Esther M. Verheyen

Molecular Biology & Biochemistry

Areas of interest

In the Verheyen lab we use molecular, genetic and biochemical approaches to understand organismal growth and patterning. Specifically, we are interested in how cells control their growth and how certain tissues regulate their pattern formation. To do this, we use Drosophila melanogaster, the fruit fly, as a genetic model organism.

Our studies of Drosophila development allow us to ask questions about how cells respond to cues from neighboring cells. We have focused our efforts on two protein kinases that regulate cellular processes. These kinases, Nemo/Nlk and Hipk, both act during many stages of development and are essential for organismal survival. They exert their effect through regulation of key evolutionarily conserved signal transduction pathways, including those implicated in causing cancer when improperly regulated. Our goal is to gain an understanding of the mechanisms used by cells to ensure properly regulated growth and tissue formation.


  • B.A., Biology and Society, Cornell University 
  • Ph.D., Genetics, Yale University

Selected Publications

  • Liao, J.Z.*, Chung, H.*, Shih, C., Wong, K.K-L., Dutta, D., Nil, Z., Burns, C-G., Kanca, O., Park, Y-J., Zuo, Z., Marcogliese, P.C., Sew, K., Bellen, H.J.# and E.M. Verheyen#. (2024) Cdk8/CDK19 promotes mitochondrial fission through Drp1 phosphorylation and can phenotypically suppress pink1 deficiency in Drosophila. * joint first authors, # joint corresponding authors. In press, Nature Communications,15, 3326.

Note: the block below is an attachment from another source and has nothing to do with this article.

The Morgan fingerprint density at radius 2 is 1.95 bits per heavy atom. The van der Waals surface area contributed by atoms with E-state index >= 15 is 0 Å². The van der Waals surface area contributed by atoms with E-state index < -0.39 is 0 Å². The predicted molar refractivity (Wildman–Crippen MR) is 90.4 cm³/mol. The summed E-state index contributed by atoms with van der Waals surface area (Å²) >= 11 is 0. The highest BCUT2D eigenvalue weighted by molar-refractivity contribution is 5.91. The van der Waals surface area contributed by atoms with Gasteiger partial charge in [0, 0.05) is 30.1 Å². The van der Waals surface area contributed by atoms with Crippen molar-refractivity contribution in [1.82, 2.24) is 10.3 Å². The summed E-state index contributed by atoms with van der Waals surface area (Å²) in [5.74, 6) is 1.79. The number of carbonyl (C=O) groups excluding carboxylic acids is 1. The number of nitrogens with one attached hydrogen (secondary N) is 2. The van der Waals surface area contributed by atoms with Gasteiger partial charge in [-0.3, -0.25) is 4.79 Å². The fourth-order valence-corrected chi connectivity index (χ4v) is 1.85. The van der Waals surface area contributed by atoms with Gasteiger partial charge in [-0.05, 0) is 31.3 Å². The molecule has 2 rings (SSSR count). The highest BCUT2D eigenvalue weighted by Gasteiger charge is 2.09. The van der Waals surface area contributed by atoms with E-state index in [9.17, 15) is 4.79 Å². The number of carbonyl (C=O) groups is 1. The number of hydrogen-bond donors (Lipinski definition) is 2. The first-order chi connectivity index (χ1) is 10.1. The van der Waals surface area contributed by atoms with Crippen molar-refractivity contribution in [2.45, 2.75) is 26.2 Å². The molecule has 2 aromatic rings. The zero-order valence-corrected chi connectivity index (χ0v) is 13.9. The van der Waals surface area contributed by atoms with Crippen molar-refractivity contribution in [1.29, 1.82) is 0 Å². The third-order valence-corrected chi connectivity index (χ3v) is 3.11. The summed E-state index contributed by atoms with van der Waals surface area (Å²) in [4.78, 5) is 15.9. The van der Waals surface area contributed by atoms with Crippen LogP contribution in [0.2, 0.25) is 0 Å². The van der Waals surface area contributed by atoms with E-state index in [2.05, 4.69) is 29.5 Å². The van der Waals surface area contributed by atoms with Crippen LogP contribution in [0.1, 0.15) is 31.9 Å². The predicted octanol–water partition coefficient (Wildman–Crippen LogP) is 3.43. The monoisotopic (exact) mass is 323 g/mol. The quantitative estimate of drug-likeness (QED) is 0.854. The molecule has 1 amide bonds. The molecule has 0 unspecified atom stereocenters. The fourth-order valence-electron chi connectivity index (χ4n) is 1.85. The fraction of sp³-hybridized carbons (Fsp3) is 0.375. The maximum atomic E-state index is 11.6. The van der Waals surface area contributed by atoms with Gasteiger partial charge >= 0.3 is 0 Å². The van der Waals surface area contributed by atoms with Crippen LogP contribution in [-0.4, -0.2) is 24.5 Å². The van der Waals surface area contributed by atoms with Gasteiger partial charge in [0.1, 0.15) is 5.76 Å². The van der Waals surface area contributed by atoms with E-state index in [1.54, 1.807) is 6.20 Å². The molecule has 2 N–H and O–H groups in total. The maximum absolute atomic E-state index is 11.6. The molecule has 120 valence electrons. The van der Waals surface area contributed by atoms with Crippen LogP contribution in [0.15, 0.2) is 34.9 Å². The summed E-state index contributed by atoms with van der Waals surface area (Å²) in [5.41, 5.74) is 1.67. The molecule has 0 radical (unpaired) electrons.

• Yu, K., Ramkumar, N., Wong, K.K.L., Tettweiler, G. and E.M. Verheyen (2023) The AMPK-like protein kinases Sik2 and Sik3 interact with Hipk and induce synergistic tumorigenesis in a Drosophila cancer model. Frontiers in Cell and Developmental Biology,
  • Gignac, S. J.*, MacCharles, K.R.*, Fu, K., Bonaparte, K., Akarsu, G., Barrett, T.W., Verheyen, E.M.# and J.M. Richman#. (2023) Mechanistic studies in Drosophila and chicken give new insights into functions of DVL1 in dominant Robinow Syndrome. * joint first authors, # joint corresponding authors. Disease Models and Mechanisms, 16, doi:10.1242/dmm.049844.
  • E.M. Verheyen (2022) The power of Drosophila in modeling human disease mechanisms. Invited editorial, Disease Models and Mechanisms, 15 (3): dmm049549.
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